Albert N. ‘Neale’ Smith Jr., former owner of sugar brokerage A.N. Smith & Co., one of Baltimore’s oldest family-owned businesses, dies

Albert N. “Neale” Smith Jr., former owner of A.N. Smith & Co., a sugar brokerage that is one of the oldest family-owned businesses in Baltimore, and earlier an educator and coach, died of ischemic colitis March 22 at the University of Maryland St. Joseph Medical Center. The Charlesbrooke resident was 82.

“Neale was a great salesman because he was honest, sincere and kept his word, and as a buyer, that was his personality,” said Hank Spangler, who at his retirement in 2004 was director of procurement for McCormick & Co. “He was not a pressure person, and came up with new ideas and how we could do things better. I loved the man to death.”


Joe Herb, who was a client of Mr. Smith’s, worked as national sales manager for Domino Sugar.

“I was in the sugar business for 40 years and Neale was just an extraordinary broker and he’d sell for us,” recalled Mr. Herb, who retired in 2019. “He was absolutely the epitome of everything you’d want in a salesman. He had a wonderful personality, was above reproach, and a gentleman about everything.”


Albert Neale Smith Jr., son of Albert N. Smith Sr., former owner and chairman of the board of A.N. Smith & Co., and his wife, Margaret Vogel Perin, a homemaker, was born in Baltimore and was raised in Ruxton and Riderwood.

After graduating in 1958 from St. Paul School for Boys, he first attended Colgate University on a full athletic scholarship. After enduring an upstate New York winter his freshman year, he transferred to the Johns Hopkins University, where he played varsity lacrosse and football, and was a member of both sport’s national championship teams.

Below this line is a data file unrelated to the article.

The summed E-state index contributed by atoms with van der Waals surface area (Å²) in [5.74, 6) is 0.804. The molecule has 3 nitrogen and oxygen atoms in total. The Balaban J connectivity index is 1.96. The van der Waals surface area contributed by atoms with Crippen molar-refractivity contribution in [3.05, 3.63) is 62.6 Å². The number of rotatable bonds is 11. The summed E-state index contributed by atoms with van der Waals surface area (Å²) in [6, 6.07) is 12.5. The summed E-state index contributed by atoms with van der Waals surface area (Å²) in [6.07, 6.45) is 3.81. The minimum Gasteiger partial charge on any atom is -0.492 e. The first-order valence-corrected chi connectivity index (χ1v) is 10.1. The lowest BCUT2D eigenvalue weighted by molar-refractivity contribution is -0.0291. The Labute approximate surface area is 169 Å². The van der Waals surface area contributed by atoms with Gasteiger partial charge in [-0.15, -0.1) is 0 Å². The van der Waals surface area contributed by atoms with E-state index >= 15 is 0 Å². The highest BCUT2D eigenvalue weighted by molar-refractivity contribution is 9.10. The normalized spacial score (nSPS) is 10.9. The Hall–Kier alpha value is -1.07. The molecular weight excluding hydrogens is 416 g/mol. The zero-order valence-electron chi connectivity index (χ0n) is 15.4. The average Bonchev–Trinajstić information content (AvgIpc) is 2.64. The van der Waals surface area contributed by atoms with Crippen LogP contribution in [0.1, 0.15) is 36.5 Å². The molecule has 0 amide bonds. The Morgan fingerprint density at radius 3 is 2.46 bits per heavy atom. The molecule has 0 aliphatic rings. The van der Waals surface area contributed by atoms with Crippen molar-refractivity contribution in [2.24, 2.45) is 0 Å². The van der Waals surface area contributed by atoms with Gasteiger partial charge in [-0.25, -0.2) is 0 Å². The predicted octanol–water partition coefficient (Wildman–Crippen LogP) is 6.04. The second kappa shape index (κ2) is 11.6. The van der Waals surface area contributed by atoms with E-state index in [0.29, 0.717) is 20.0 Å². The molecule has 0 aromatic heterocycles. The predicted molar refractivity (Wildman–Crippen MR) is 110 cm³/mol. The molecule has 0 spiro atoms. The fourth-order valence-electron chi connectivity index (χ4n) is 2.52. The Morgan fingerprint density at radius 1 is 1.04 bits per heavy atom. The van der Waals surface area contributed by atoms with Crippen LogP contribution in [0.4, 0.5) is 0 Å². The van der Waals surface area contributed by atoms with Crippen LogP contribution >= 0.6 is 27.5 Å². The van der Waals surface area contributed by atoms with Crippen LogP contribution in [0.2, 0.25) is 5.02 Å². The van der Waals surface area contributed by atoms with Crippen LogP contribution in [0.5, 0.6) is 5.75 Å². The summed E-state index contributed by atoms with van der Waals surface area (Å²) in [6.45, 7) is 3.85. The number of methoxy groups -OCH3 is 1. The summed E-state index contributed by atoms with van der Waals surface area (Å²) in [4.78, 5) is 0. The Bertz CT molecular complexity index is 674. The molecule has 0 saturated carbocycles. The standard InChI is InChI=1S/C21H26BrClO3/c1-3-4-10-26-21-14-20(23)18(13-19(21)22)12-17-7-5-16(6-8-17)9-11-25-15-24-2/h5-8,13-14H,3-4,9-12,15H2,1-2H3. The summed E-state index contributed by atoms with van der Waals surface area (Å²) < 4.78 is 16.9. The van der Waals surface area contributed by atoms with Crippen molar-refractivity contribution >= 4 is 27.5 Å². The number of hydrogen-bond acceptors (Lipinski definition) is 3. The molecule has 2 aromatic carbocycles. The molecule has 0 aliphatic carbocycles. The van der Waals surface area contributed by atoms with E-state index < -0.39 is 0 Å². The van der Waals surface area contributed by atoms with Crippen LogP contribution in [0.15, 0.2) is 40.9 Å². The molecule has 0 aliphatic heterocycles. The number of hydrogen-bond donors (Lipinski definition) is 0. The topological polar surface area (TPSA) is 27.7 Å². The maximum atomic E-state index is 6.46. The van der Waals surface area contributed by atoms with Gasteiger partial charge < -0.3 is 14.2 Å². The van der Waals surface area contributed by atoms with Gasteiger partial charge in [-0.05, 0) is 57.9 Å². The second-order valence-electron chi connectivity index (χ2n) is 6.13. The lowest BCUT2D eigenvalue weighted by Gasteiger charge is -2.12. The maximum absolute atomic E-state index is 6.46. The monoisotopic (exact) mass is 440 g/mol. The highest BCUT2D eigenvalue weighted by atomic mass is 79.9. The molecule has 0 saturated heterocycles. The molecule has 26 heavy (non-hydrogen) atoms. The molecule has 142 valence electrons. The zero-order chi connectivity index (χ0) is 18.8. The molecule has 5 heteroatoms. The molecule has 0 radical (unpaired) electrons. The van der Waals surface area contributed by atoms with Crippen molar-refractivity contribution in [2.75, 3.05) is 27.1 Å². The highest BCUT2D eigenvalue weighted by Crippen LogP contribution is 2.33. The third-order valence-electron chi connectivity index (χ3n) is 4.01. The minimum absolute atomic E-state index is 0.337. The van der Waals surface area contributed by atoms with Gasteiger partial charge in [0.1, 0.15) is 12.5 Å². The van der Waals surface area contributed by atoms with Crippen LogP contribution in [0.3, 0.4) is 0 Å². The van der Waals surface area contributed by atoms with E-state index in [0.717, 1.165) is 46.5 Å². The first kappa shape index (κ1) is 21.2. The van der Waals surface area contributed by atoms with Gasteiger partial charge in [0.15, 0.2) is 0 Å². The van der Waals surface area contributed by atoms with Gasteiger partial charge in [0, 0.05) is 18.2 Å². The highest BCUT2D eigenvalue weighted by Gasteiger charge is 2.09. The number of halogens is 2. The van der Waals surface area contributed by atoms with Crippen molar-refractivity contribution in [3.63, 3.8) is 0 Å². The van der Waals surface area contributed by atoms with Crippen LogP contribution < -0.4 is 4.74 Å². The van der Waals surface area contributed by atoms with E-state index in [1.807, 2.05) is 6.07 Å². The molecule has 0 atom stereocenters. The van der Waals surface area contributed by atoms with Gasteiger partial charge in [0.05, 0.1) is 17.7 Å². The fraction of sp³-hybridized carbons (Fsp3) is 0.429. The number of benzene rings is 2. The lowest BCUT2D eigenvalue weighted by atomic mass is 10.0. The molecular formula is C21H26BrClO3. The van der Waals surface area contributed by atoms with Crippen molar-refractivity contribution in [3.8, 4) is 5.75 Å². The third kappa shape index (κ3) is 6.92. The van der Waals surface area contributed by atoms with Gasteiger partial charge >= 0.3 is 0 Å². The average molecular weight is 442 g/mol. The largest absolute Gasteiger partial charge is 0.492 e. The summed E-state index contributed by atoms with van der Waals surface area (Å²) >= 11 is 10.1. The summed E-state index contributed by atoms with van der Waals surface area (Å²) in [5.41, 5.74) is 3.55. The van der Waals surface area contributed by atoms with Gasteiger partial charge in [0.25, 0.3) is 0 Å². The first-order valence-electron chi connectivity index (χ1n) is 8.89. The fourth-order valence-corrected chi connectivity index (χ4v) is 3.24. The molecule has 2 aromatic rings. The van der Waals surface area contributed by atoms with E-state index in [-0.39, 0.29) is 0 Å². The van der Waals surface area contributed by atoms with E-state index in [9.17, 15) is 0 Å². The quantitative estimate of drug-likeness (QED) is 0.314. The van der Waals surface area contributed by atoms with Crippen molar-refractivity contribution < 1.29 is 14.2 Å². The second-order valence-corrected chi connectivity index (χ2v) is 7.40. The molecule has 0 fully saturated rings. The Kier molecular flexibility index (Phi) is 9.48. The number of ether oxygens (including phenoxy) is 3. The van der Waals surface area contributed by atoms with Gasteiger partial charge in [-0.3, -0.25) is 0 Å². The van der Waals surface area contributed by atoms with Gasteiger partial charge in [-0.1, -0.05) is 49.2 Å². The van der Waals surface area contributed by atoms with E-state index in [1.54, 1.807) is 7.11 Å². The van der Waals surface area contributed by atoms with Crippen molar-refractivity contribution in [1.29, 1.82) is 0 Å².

“We were born eight days apart in the same hospital and have been friends ever since,” Charles “Butch” Darrell said. “We grew up together in Ruxton and went to St. Paul’s together, and what made Neale such a great athlete was his enthusiasm.”

After earning his bachelor’s degree from Hopkins, he decided to forgo a potential professional sports career and enlisted in the Navy instead. He was commissioned an ensign in 1963, and served aboard the USS Constellation as a nuclear weapons officer.

To keep his fellow sailors busy, he took charge of all shipboard entertainment and arranged concerts, including one that included the famous jazz trumpeter Louis Armstrong, and organized athletic events.

After serving in Vietnam, he was discharged from the Navy in 1966, and remained an active reservist for 22 years, retiring with the rank of commander.

Mr. Smith returned to Baltimore at the conclusion of his naval service and taught history and coached football and lacrosse for a year before being named head football coach at Calvert Hall College High School while also teaching at Baltimore Polytechnic Institute.

He met his future wife, the former Joan Fleischhauer, a Garrison Forest School teacher, on a blind date in 1967 that was arranged by his mother and the wife of the headmaster of Garrison Forest School. They wed in 1970.


In 1968, Mr. Smith abandoned his coaching career and moved to Boston where he took a position as a professional recruiter for Raytheon Technologies. That same year, he was called back to active naval duty at Newport, Rhode Island, where he taught as a member of the faculty of the Officer Candidate School, and again in 1969.